Why did King Solomon build the temple, rather than his father, King David?
The answer is found in Chronicles, when David speaks to his son and says to him:

“My son, I wanted to build a House for the name of the Lord my God. But the word of the Lord came to me, saying, ‘You have shed much blood and fought great battles; you shall not build a House for My name for you have shed much blood on the earth in My sight. But you will have a son who will be a man at rest, for I will give him rest from all his enemies on all sides; Solomon will be his name and I shall confer peace and quiet on Israel in his time.’” (I Chronicles 22)

Yesterday, we celebrated Israel’s 68 years of independence. It is an appropriate time to examine ourselves and look at the values we live by and act on, in light of the lesson embedded in God’s words to David. King David did not build the temple because his hands were soiled with blood. It was not stated that David spilt blood unlawfully, but rather simply that he was a man of war, who shed blood abundantly – even if the bloodshed he carried out was justifiable.
God’s words to David express a worldview in which war, even if just or necessary, is seen as an evil that damages the souls of anyone involved in it, to the point that King David became unfit to build the house of God, due to the blood on his hands.
Before Israel was established and for the last 68 years of our lives here, there were times in which war was, indeed, a necessary evil. However, this recognition does not exempt us from constantly asking the following questions: Is the bloodshed necessary? Has war become an end in and of itself, instead of being a means to peace and justice? Next month we will mark 49 years of occupation of the West Bank and Gaza. 49 years after the Six-Day War, Israel is still entangled in a complex and costly occupation, one which is characterized by military rule and civilian settlement in the West Bank, alongside continued partial military control of the Gaza Strip.
[pullquote] There are those who purport to describe our protracted military occupation of the territories as a ‘’temporary project,’’ and as a necessary part of our “security.” It is hard to take this claim seriously.
[/pullquote]There are those who purport to describe our protracted military occupation of the territories as a ‘’temporary project,’’ and as a necessary part of our “security.” It is hard to take this claim seriously. Decades-long military rule over millions of Palestinians who have no basic human or civil rights, the expropriation of land and resources, the establishment and expansion of civilian settlements replete with high-quality infrastructure – such things do not contribute to Israeli security. Rather, the opposite is true. They entrench hatred between Israelis and Palestinians, perpetuate bloodshed and ensure, as Prime Minister Netanyahu said a few months ago, that we will ‘’forever live by the sword.’’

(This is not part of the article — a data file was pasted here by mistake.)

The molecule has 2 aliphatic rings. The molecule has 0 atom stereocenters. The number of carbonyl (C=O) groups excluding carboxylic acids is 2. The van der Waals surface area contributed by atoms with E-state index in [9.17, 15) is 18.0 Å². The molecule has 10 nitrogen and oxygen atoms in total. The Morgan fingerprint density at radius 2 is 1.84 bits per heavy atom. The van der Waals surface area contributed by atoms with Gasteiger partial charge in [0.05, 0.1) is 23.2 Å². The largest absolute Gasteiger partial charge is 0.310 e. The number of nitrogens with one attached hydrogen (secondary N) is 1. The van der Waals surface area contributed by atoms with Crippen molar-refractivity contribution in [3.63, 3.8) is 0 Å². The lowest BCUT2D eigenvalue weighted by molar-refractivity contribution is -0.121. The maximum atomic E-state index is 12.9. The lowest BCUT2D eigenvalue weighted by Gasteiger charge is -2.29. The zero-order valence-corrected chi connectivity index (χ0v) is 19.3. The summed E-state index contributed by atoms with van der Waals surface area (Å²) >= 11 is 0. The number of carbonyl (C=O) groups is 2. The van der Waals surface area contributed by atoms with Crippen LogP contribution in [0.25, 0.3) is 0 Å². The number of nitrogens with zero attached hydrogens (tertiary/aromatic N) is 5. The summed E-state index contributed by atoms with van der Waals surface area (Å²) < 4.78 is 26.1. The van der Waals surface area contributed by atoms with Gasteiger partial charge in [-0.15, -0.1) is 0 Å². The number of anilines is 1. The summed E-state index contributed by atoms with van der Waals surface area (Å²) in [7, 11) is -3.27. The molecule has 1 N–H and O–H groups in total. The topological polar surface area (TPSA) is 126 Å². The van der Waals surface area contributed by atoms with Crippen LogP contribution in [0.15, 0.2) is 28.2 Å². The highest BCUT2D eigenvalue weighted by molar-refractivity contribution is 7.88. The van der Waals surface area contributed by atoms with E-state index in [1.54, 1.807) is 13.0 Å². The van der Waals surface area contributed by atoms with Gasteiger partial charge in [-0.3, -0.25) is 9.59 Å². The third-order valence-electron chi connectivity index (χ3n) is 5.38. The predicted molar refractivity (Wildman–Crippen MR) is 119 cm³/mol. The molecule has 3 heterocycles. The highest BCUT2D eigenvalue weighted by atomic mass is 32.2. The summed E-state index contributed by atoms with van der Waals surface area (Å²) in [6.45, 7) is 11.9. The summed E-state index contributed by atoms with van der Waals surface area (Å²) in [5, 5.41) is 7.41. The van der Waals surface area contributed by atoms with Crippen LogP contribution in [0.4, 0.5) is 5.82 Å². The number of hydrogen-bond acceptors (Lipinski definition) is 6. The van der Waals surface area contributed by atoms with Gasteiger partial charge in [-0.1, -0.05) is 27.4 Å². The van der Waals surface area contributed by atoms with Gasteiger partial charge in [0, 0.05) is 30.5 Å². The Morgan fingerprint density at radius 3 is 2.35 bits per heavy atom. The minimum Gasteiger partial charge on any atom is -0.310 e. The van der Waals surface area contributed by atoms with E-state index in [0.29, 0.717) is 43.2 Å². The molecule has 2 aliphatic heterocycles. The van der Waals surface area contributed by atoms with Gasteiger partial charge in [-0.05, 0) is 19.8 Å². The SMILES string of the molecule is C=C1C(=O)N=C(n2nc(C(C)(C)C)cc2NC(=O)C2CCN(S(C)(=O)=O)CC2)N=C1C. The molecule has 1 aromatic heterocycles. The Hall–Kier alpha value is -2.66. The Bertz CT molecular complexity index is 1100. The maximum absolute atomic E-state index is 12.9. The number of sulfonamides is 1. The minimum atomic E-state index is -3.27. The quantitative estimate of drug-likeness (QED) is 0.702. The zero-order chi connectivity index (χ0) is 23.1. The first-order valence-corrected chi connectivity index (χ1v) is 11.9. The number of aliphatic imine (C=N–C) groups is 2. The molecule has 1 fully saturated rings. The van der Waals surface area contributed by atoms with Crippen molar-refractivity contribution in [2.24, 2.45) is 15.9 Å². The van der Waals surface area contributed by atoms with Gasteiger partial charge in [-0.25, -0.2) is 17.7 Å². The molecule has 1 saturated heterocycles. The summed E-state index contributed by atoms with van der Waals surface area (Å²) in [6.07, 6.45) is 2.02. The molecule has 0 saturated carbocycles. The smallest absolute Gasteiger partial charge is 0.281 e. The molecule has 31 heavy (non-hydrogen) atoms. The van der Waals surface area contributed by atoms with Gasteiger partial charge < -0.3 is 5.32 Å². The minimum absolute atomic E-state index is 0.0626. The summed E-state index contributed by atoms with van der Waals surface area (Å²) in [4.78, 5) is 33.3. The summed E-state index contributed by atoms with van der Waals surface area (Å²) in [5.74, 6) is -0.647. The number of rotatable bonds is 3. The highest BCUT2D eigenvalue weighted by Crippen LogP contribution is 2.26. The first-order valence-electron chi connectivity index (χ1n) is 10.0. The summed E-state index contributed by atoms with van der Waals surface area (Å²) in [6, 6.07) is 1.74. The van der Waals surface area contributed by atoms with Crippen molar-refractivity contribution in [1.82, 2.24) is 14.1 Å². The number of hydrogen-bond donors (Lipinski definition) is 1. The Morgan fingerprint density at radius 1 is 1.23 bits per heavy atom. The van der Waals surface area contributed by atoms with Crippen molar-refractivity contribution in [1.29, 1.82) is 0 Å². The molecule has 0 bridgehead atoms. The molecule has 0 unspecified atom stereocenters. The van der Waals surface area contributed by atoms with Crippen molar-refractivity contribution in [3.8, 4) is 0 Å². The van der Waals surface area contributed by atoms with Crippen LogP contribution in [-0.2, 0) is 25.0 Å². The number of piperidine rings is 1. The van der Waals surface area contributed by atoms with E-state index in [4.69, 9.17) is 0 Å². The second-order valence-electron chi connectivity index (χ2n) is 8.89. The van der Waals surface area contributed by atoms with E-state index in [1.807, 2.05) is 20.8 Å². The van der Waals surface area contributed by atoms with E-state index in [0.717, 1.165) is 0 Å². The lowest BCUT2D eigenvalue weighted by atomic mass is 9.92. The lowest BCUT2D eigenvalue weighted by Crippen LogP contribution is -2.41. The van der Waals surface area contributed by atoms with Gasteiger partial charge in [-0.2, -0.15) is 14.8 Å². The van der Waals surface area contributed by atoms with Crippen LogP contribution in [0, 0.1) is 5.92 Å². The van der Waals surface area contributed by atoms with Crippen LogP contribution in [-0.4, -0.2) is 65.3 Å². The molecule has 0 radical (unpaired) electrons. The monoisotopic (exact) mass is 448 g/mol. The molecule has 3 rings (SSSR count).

We will forever fill our calendars with death-counts. In 2015, the death-count stemmed largely from the resumption of the violent Palestinian uprising and from the harsh response by Israel’s security apparatus. In 2014, the death-count centered around Operation Protective Edge in Gaza. And the list goes on and on. We aren’t solely responsible for all of the bloodshed; we can only assume responsibility for our policies and our actions.
Control over another people is not and cannot be a moral mission. [pullquote align=left] … the routine raids Israeli soldiers conduct in the West Bank in the middle of the night in the homes of Palestinians who are not suspected of doing anything wrong. The purpose of these raids is to make the IDF’s “presence known” and to instill fear in the population so as to deter it from rising up in any way, shape or form (whether violently or non-violently). These and other such operations require that soldiers see all the Palestinians first and foremost as potential threats that must be preemptively neutralized and only secondarily as human beings.
[/pullquote]Take the example of the routine raids Israeli soldiers conduct in the West Bank in the middle of the night in the homes of Palestinians who are not suspected of doing anything wrong. The purpose of these raids is to make the IDF’s “presence known” and to instill fear in the population so as to deter it from rising up in any way, shape or form (whether violently or non-violently). These and other such operations require that soldiers see all the Palestinians first and foremost as potential threats that must be preemptively neutralized and only secondarily as human beings. As the occupation nears its 49th year, this worldview has been adopted by the Israeli public at large.
The vision of those who founded the state, as inscribed in the Declaration of Independence, was of a state based on the principles of freedom, justice and peace, as envisioned by Israel’s prophets. This Independence Day, alongside celebrations of our national freedom, we must ask ourselves if we have fulfilled the dream of our founding fathers, or whether the ongoing occupation of the Palestinian people prevents us from establishing a society based on freedom, justice and peace. If the latter is true, as I believe it is, then our prayers and goals for the next year should be about making the vision of freedom, justice and peace a reality.


Yehuda Shaul served as an infantry combat soldier and commander in the IDF during the Second Intifada, and is a founding member of Breaking the Silence.